Footage of Egyptian soldiers mercilessly beating a “red-hooded woman” during a protest went viral last year. Now, AZZA HILAL SULEIMAN tells Amnesty International Senior Editor, Clare Fermont, her story.
|NOTE: Amnesty International’s action is now closed. Azza thanks Amnesty members for their solidarity and work on her case|
Azza Hilal Suleiman became known internationally last year as the “red-hooded woman”. Video footage* showed her helping another woman whose underwear was exposed as Egyptian soldiers dragged and beat her during a demonstration. Then Azza too was attacked, so viciously that she almost lost her life.
I spoke to Azza at her home in Cairo about her life-changing experiences since the Egyptian uprising began.
This vibrant 49-year-old woman was brought up in a military family – her father, two uncles and two brothers are all army generals. She led a pretty conventional life until the “25 January Revolution” turned her life upside-down.
“I was so innocent,” she said. “I went to the Day of Anger demonstration on 28 January 2011 by bus. I saw the demonstration, so asked the driver to stop. As we walked, our numbers kept growing. I was very happy.”
She soon witnessed the security forces using unprecedented violence against protesters, gunning people down and beating them. She was overwhelmed by the fog of tear gas.
“But we all had great courage,” she said. “I kept pushing past the riot police, who seemed smaller than me. I tried to save a young boy carrying his shopping who had been grabbed by the riot police.”
The fearlessness and anger she felt that day has never left her.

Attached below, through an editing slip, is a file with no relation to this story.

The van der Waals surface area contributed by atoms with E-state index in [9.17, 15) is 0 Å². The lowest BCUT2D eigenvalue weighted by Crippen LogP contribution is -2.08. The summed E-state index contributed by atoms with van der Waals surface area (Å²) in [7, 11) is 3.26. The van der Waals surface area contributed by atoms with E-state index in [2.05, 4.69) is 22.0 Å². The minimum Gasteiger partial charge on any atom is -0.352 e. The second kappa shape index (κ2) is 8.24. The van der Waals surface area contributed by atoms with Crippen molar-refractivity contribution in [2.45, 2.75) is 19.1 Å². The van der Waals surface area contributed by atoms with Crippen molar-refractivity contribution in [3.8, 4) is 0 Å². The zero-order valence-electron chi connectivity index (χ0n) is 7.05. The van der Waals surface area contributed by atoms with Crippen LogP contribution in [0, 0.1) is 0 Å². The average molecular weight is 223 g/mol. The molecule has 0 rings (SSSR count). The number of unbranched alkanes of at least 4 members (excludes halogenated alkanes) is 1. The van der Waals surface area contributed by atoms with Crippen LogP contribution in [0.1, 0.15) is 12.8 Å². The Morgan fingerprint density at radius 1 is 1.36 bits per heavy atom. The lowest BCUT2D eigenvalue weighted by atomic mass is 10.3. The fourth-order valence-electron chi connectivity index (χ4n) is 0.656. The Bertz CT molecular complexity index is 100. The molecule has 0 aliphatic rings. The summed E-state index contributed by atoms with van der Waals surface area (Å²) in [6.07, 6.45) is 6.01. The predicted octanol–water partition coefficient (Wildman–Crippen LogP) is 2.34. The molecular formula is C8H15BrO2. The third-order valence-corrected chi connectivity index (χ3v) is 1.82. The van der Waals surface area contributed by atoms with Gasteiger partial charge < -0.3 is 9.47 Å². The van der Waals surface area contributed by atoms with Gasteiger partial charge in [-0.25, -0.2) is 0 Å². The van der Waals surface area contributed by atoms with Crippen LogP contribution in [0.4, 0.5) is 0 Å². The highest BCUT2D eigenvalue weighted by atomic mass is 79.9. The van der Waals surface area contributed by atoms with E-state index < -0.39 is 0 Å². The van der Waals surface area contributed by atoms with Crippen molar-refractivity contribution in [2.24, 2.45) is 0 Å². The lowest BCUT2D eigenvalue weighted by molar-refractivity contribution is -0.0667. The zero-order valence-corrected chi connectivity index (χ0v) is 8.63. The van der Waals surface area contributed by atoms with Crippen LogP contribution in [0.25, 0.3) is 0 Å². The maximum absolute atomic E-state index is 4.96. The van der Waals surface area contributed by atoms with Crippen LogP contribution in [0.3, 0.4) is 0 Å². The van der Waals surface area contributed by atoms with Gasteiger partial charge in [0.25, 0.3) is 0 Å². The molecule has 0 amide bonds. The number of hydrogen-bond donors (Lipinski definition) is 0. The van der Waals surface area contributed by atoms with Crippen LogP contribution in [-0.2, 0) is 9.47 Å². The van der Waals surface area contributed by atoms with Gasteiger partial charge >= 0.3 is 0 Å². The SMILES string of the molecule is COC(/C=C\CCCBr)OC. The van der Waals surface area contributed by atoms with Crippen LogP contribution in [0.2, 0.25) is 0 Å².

She joined another protest on 17 December 2011, near Cairo’s Cabinet Offices. That’s when she saw troops assaulting the young woman, exposing her underwear. She threw herself over the woman to protect her. Then, she too was attacked by soldiers, and her ruthless beating was captured
The next thing Azza remembers is waking up in hospital. She had a fractured skull and her swollen face left her barely recognizable. She had been in a coma for a week and doctors told her family to prepare for the worst.
“At the beginning, the pain was so bad that I would wake up screaming, and I fainted a lot. But lots of friends and relatives helped me.”
One of those friends was a man who soon became her fiancé. “He really supported me, and we held the same views on the revolution and justice,” she smiled, “so I melted with love for him.”
On 2 May 2012 he was shot dead at a sit-in at the Ministry of Defence in Abbaseya, Cairo, by “thugs” she says the army used “to do its dirty work”. “It was this that made me take up the battle for justice for the many crimes committed by the military,” she said, “much more than my own case”.
She submitted a complaint about her assault to the public prosecution, but nothing happened. She is determined to get justice, and vows to take her case before international bodies if necessary.
Like other women activists I interviewed in Cairo, Azza was far more interested in talking about getting justice for others, rather than for herself. She wants justice for the Coptic Christians killed in Cairo, on 9 October 2011. And for all those killed and injured during the uprising – and since then.
Does she remain optimistic, I asked. “Of course,” she said. “It was depressing before the revolution. There was so much injustice and so many things imposed on you. I used to despair and think there was no escape. Now I am full of hope.”
Her words still resonate: “Don’t give up on your rights. You only have rights if you fight for them. And the more we support each other, the stronger we are and the more we will achieve.”
Throughout 2013& 2014, Amnesty International supporters around the world took action in support of Azza, urging justice. Azza thanks Amnesty members for their solidarity and work on her case.
– story by Clare Fermont, re-posted from The Wire, Amnesty International’s newsletter for global activists